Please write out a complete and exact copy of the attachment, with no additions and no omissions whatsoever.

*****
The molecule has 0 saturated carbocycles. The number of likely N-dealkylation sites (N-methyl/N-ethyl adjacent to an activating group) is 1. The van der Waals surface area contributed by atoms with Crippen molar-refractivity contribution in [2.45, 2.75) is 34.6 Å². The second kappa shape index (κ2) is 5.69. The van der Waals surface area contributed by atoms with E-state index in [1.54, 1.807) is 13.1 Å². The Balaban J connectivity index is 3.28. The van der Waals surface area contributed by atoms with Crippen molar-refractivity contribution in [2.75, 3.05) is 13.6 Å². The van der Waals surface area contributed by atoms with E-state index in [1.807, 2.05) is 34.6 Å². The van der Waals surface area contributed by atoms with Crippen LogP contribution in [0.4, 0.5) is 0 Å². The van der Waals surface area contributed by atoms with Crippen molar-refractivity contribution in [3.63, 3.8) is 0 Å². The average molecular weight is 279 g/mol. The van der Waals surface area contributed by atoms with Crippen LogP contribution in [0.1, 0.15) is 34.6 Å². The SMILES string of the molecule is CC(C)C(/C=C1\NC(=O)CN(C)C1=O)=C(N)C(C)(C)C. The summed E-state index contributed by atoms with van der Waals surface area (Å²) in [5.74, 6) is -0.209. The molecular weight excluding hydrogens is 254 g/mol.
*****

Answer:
The molecule has 0 saturated carbocycles. The number of likely N-dealkylation sites (N-methyl/N-ethyl adjacent to an activating group) is 1. The van der Waals surface area contributed by atoms with Crippen molar-refractivity contribution in [2.45, 2.75) is 34.6 Å². The second kappa shape index (κ2) is 5.69. The van der Waals surface area contributed by atoms with E-state index in [1.54, 1.807) is 13.1 Å². The Balaban J connectivity index is 3.28. The van der Waals surface area contributed by atoms with Crippen molar-refractivity contribution in [2.75, 3.05) is 13.6 Å². The van der Waals surface area contributed by atoms with E-state index in [1.807, 2.05) is 34.6 Å². The van der Waals surface area contributed by atoms with Crippen LogP contribution in [0.4, 0.5) is 0 Å². The van der Waals surface area contributed by atoms with Crippen molar-refractivity contribution in [3.63, 3.8) is 0 Å². The average molecular weight is 279 g/mol. The van der Waals surface area contributed by atoms with Crippen LogP contribution in [0.1, 0.15) is 34.6 Å². The SMILES string of the molecule is CC(C)C(/C=C1\NC(=O)CN(C)C1=O)=C(N)C(C)(C)C. The summed E-state index contributed by atoms with van der Waals surface area (Å²) in [5.74, 6) is -0.209. The molecular weight excluding hydrogens is 254 g/mol.